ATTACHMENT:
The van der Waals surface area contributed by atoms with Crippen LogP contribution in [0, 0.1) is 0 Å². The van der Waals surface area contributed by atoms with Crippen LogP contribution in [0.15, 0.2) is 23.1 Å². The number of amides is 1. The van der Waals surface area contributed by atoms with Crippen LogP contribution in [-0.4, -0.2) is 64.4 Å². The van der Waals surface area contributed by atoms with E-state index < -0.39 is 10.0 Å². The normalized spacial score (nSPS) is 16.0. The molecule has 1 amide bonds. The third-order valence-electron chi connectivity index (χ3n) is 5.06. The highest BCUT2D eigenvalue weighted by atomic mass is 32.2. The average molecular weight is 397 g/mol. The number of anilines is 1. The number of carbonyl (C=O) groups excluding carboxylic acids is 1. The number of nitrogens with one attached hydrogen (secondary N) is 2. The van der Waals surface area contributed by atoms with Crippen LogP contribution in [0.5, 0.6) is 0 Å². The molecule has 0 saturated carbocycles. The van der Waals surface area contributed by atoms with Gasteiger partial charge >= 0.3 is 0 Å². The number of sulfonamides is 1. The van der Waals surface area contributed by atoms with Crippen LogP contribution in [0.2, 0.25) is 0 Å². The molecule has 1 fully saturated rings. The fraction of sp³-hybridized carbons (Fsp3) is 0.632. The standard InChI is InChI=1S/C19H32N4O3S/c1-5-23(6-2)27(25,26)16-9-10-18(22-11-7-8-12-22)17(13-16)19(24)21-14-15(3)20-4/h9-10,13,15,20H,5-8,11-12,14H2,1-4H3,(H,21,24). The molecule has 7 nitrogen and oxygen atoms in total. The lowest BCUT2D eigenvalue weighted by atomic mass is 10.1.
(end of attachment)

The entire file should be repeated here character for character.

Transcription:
The van der Waals surface area contributed by atoms with Crippen LogP contribution in [0, 0.1) is 0 Å². The van der Waals surface area contributed by atoms with Crippen LogP contribution in [0.15, 0.2) is 23.1 Å². The number of amides is 1. The van der Waals surface area contributed by atoms with Crippen LogP contribution in [-0.4, -0.2) is 64.4 Å². The van der Waals surface area contributed by atoms with E-state index < -0.39 is 10.0 Å². The normalized spacial score (nSPS) is 16.0. The molecule has 1 amide bonds. The third-order valence-electron chi connectivity index (χ3n) is 5.06. The highest BCUT2D eigenvalue weighted by atomic mass is 32.2. The average molecular weight is 397 g/mol. The number of anilines is 1. The number of carbonyl (C=O) groups excluding carboxylic acids is 1. The number of nitrogens with one attached hydrogen (secondary N) is 2. The van der Waals surface area contributed by atoms with Crippen LogP contribution in [0.5, 0.6) is 0 Å². The molecule has 0 saturated carbocycles. The van der Waals surface area contributed by atoms with Gasteiger partial charge >= 0.3 is 0 Å². The number of sulfonamides is 1. The van der Waals surface area contributed by atoms with Crippen LogP contribution in [0.2, 0.25) is 0 Å². The molecule has 1 fully saturated rings. The fraction of sp³-hybridized carbons (Fsp3) is 0.632. The standard InChI is InChI=1S/C19H32N4O3S/c1-5-23(6-2)27(25,26)16-9-10-18(22-11-7-8-12-22)17(13-16)19(24)21-14-15(3)20-4/h9-10,13,15,20H,5-8,11-12,14H2,1-4H3,(H,21,24). The molecule has 7 nitrogen and oxygen atoms in total. The lowest BCUT2D eigenvalue weighted by atomic mass is 10.1.